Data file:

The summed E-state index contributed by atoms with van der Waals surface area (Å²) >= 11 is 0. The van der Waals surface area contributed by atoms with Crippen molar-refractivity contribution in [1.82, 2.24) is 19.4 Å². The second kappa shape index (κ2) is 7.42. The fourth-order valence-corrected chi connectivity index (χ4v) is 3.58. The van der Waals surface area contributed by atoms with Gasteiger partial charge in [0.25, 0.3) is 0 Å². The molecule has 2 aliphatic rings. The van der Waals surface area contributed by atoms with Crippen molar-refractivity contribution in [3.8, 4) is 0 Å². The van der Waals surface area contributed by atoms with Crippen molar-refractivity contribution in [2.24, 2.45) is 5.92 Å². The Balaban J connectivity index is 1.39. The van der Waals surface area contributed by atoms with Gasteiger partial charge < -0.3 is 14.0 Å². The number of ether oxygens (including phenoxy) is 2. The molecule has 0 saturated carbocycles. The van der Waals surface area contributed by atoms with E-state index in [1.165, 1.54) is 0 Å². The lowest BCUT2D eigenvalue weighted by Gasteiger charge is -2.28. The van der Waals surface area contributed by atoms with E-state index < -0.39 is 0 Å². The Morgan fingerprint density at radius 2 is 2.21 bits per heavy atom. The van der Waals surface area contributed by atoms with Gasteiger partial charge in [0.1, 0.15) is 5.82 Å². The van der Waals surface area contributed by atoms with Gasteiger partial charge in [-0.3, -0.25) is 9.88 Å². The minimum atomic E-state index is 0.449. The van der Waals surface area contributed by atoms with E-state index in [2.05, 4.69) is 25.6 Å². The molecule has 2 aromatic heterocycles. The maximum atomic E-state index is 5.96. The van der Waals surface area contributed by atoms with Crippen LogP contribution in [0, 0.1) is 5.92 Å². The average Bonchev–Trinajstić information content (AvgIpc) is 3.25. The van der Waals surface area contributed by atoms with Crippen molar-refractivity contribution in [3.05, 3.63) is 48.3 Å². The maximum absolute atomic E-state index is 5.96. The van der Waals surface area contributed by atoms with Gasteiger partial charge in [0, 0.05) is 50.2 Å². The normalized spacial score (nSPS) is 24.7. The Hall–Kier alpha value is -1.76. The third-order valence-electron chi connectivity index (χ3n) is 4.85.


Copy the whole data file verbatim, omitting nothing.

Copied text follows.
The summed E-state index contributed by atoms with van der Waals surface area (Å²) >= 11 is 0. The van der Waals surface area contributed by atoms with Crippen molar-refractivity contribution in [1.82, 2.24) is 19.4 Å². The second kappa shape index (κ2) is 7.42. The fourth-order valence-corrected chi connectivity index (χ4v) is 3.58. The van der Waals surface area contributed by atoms with Gasteiger partial charge in [0.25, 0.3) is 0 Å². The molecule has 2 aliphatic rings. The van der Waals surface area contributed by atoms with Crippen molar-refractivity contribution in [3.8, 4) is 0 Å². The van der Waals surface area contributed by atoms with Crippen molar-refractivity contribution in [2.24, 2.45) is 5.92 Å². The Balaban J connectivity index is 1.39. The van der Waals surface area contributed by atoms with Gasteiger partial charge < -0.3 is 14.0 Å². The number of ether oxygens (including phenoxy) is 2. The molecule has 0 saturated carbocycles. The van der Waals surface area contributed by atoms with E-state index in [1.165, 1.54) is 0 Å². The lowest BCUT2D eigenvalue weighted by Gasteiger charge is -2.28. The van der Waals surface area contributed by atoms with E-state index < -0.39 is 0 Å². The Morgan fingerprint density at radius 2 is 2.21 bits per heavy atom. The van der Waals surface area contributed by atoms with Gasteiger partial charge in [0.1, 0.15) is 5.82 Å². The van der Waals surface area contributed by atoms with Gasteiger partial charge in [-0.3, -0.25) is 9.88 Å². The minimum atomic E-state index is 0.449. The van der Waals surface area contributed by atoms with E-state index in [2.05, 4.69) is 25.6 Å². The molecule has 2 aromatic heterocycles. The maximum atomic E-state index is 5.96. The van der Waals surface area contributed by atoms with Crippen LogP contribution in [0, 0.1) is 5.92 Å². The average Bonchev–Trinajstić information content (AvgIpc) is 3.25. The van der Waals surface area contributed by atoms with Crippen molar-refractivity contribution in [3.05, 3.63) is 48.3 Å². The maximum absolute atomic E-state index is 5.96. The van der Waals surface area contributed by atoms with Gasteiger partial charge in [0, 0.05) is 50.2 Å². The normalized spacial score (nSPS) is 24.7. The Hall–Kier alpha value is -1.76. The third-order valence-electron chi connectivity index (χ3n) is 4.85.